The Utah Attorney General has filed a lawsuit charging GlaxoSmithKline illegally marketed its controversial Avandia diabetes pill as a new “wonder drug” that would reduce cardiovascular risks for diabetes, but instead increased the possibility of heart attacks. Consequently, the AG alleges Glaxo hoodwinked the state Medicaid program out of $7.8 million, which is the amount Utah spent to purchase Avandia between Jan. 1, 2001 and June 30, 2010 - a lost decade, of sorts.
“The state of Utah will continue to seek the most effective and safest treatment for its residents and expects pharmaceutical companies to fairly and accurately represent the safety and efficacy of their products," Utah AG Mark Shurtleff says in a statement. "If the pharmaceutical companies breach that trust, then we will come after them" (here is the lawsuit).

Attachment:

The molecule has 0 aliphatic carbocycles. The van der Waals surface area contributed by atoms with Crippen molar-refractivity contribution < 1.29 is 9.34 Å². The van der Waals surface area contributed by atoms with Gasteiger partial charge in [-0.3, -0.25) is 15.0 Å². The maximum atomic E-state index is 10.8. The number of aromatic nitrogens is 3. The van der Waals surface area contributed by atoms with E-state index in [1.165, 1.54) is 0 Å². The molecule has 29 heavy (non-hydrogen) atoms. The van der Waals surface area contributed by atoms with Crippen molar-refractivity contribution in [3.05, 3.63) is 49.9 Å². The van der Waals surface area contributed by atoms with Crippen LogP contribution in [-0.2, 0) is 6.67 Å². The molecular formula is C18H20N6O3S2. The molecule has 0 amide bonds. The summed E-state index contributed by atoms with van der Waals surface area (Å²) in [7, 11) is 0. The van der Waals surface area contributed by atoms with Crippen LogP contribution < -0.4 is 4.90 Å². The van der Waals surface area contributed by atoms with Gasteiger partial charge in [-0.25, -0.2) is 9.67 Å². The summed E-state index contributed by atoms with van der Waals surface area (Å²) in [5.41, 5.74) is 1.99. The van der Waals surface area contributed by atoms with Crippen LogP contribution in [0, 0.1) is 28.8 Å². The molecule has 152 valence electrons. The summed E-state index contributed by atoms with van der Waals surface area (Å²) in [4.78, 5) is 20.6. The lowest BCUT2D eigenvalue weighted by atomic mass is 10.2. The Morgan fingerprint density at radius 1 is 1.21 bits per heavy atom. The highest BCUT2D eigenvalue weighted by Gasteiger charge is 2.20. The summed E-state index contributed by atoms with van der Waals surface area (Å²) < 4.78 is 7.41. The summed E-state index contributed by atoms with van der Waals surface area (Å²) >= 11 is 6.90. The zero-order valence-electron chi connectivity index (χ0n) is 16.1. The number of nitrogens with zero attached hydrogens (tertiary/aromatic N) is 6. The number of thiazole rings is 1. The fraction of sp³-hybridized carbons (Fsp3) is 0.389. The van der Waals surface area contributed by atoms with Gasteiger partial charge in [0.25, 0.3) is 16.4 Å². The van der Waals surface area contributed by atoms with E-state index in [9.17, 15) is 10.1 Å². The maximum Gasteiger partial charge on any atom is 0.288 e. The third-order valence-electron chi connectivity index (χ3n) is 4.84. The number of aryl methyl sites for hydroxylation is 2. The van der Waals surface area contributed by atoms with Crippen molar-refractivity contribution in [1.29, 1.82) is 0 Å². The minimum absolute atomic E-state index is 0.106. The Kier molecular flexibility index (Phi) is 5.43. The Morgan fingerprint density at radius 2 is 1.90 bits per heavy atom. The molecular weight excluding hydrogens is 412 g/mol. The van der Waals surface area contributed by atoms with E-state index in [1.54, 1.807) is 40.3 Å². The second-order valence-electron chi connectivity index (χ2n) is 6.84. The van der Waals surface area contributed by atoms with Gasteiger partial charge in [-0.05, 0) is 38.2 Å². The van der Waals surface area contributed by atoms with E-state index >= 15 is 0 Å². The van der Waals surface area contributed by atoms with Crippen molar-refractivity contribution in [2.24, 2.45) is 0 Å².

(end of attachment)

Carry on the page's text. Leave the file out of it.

This development is hardly surprising. Numerous states have filed lawsuits against numerous drugmakers over the past few years - notably those selling antipsychotics - after safety issues were revealed about their meds. And recently, the US Department of Justice issued a subpoena to Glaxo and several state attorneys general issued Civil Investigative Demands over concerns the drugmaker failed to properly disclose clinical trial data and related marketing efforts (back story).